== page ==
Ten anti-coup protesters in Sudan shot dead, medics say

Security forces fired live bullets and tear gas as thousands of Sudanese took to the streets, witnesses said

Reuters
Wednesday 17 November 2021 17:37
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<p>Sudanese anti-coup protesters confront the police in Khartoum</p>

Sudanese anti-coup protesters confront the police in Khartoum

Security forces shot dead at least 10 people and wounded dozens as thousands of Sudanese protested against last month’s coup in Khartoum and other cities on Wednesday, medics said.

The protesters, marching in neighbourhoods across the capital and its twin cities of Bahri and Omdurman, demanded a full handover to civilian authorities and for the leaders of the Oct. 25 coup to be tried in court.

Security forces fired live bullets and tear gas after mobile phone communications were cut earlier in the day, witnesses said.

“The coup forces used live bullets heavily in different areas of the capital and there are tens of gunshot injuries, some of them in serious condition,” said the Central Committee of Sudanese Doctors, a group of medics aligned with the protest movement.

It reported 10 deaths, including seven in Bahri.

On one main road in Khartoum, protesters burned tyres and chanted: “The people are stronger, and retreat is impossible.”

Others carried pictures of people killed in previous protests and of Abdalla Hamdok, the civilian prime minister who was placed under house arrest during the coup, with the slogan: “Legitimacy comes from the street, not from the cannons.”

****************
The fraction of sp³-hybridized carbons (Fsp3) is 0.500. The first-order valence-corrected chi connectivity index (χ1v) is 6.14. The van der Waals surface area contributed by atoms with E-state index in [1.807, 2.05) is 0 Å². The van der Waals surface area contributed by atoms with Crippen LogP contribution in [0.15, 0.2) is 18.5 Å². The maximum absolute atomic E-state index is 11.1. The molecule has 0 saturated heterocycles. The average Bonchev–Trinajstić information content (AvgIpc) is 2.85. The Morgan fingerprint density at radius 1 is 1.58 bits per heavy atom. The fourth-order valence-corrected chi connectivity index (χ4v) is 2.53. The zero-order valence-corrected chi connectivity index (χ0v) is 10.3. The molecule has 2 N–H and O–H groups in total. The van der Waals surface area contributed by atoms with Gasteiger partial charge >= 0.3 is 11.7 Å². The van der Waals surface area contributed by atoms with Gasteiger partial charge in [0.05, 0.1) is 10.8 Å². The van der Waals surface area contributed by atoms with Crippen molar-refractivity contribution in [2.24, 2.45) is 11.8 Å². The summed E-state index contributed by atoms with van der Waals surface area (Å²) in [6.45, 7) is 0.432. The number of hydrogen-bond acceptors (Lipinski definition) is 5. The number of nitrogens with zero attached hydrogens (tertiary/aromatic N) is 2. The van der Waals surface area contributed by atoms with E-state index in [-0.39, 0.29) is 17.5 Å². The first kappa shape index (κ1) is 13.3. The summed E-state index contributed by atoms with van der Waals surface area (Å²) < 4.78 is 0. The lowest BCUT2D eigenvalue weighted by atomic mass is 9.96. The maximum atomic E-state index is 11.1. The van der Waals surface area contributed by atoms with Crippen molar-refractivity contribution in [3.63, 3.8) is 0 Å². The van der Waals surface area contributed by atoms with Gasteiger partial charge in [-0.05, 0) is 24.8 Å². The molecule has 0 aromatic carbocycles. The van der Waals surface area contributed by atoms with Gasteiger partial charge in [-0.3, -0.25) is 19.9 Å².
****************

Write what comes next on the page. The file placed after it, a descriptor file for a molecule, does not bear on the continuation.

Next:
Images of protests in towns and cities including Port Sudan, Kassala, Dongola, Wad Madani and Geneina were posted on social media.

Security forces were heavily deployed on main roads and intersections, using tear gas to prevent gatherings, witnesses said. Bridges across the River Nile were closed.

There was no immediate comment from security forces. Military leader Abdel Fattah al-Burhan has previously said peaceful protests are allowed and that the military does not kill protesters.

The coup ended a transitional partnership between the military and a civilian coalition that helped topple autocrat Omar al-Bashir in 2019.

Despite pressure from Western states which have suspended economic assistance, efforts at mediation have stalled, with Burhan moving to cement control with help from Bashir-era veterans.

Mobile internet services in Sudan have been suspended since the coup. This has complicated a campaign of anti-military rallies, strikes and civil disobedience.

The Sudanese Congress Party, which was part of the military and civilian coalition, said one of its leaders had been arrested following a raid on his house.

On Saturday, hundreds of thousands turned out across the country to protest against the coup. Medics said seven people were killed by security forces.

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